Cultural-Tourism Initiatives Start to Take Shape Print
News/Features - Arts News
Tuesday, 22 March 2005 18:00
When it was unveiled last September, the Quad Cities Arts, Heritage, & Cultural Tourism Plan was a mass of good ideas and tough questions. While many issues remain, a pair of meetings held Monday represented tentative progress in one major area: where the money might come from.

The concept was that a new entity could become the marketing arm of dozens of cultural organizations in the Quad Cities, doing regional advertising – including in major cities such as Chicago – promoting the abundance of artistic and cultural offerings in the Quad Cities. (See “Can Arts and Culture Put Heads in Beds?” River Cities’ Reader Issue 496, September 29, 2004.)

The study, prepared for the Quad Cities Convention & Visitors Bureau (QCCVB), proposed a two-year initial budget of $300,000, which would include staffing of one and a half employees with roughly half the money devoted to marketing.

But the study left open the issues of how the effort would be organized and funded. And the QCCVB was clear that it would not take over the initiative at the expense of existing marketing efforts. Because the study offered no timelines and no clear action steps, there was a danger that nothing would ever come of it.

Now the University of Illinois Extension and Iowa State University Extension have offered the possibility of becoming the organizational home of the initiative. Crucially, this structure would generate matching funds from the State of Illinois. In other words, instead of having to raise $300,000, the organization could raise $150,000 and have it matched to meet the study’s initial funding target.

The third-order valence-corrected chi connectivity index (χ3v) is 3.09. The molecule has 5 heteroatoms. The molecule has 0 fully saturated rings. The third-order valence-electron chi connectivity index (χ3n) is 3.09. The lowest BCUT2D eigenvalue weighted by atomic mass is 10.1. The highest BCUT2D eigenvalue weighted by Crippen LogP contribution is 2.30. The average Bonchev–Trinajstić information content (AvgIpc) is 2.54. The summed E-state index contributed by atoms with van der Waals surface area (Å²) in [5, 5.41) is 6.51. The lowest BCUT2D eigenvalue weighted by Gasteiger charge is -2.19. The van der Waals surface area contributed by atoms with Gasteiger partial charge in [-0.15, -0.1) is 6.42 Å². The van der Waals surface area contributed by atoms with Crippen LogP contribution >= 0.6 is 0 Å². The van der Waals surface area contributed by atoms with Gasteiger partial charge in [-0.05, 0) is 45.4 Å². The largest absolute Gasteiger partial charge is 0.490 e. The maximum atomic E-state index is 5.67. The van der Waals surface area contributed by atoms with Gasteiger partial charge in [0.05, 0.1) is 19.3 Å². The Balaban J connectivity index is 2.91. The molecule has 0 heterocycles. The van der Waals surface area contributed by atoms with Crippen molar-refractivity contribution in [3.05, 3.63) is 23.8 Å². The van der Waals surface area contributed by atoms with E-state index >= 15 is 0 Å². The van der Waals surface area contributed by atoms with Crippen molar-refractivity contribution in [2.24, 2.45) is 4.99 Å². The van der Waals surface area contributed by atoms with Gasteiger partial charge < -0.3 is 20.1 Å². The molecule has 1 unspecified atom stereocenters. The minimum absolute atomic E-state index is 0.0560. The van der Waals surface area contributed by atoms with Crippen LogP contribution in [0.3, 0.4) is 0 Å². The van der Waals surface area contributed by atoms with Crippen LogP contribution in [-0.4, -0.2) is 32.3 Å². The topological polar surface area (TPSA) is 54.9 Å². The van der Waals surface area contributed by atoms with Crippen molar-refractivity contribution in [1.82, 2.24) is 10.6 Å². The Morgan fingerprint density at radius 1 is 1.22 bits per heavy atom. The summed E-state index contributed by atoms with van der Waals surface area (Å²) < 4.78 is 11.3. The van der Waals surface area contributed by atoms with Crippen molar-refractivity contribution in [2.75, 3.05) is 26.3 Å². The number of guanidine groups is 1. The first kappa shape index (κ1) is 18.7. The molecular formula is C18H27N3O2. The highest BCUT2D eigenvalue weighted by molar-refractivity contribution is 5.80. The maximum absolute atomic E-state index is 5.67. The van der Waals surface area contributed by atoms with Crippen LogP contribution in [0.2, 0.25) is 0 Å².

Monday’s meetings were led by Joy Thompson of the Rock Island County office of University of Illinois Extension and Becky Bray of the Scott County office of Iowa State University Extension. The sessions brought together nearly 50 leaders of various cultural organizations.

Thompson noted that having the joint-marketing effort outside of the QCCVB would make it more attractive to foundations in terms of funding.

But while Thompson and Bray have helped mitigate one of the most daunting challenges to creating a central cultural-marketing organization, six community institutions are already moving forward with their own joint-marketing effort.

The Family Museum of Arts & Science, the Putnam Museum & IMAX Theatre, the Figge Art Museum, the River Music Experience, the Niabi Zoo, and the Quad City Botanical Center are applying for a $50,000 grant from the Riverboat Development Authority that would pay for marketing of those six organizations. The botanical center is the applying entity.

Jeff Reiter, the Family Museum’s business development manager, said his organization wanted to move forward with some of the study’s recommendations. “We’re ready to proceed,” he said. He added that he thinks their effort would be complementary rather than competitive with what Thompson and Bray are trying to accomplish. “Hopefully, we’re looked at as an ally,” he said. He added that perhaps this marketing effort can be a stepping stone to a more-inclusive arrangement.

Reiter noted that the joint marketing would be contingent on receiving the Riverboat Development Authority grant.

“They certainly weren’t aware of our efforts,” Thompson said Tuesday of the six groups making the grant application, “and we certainly weren’t aware of their efforts. … We need to have a conversation with those folks.” She added that she supports the grant application but acknowledged that it’s important for all the cultural organizations to be on the same page. “It’s going to take more than two conversations,” she said.

Todd McGreevy contributed to this report.
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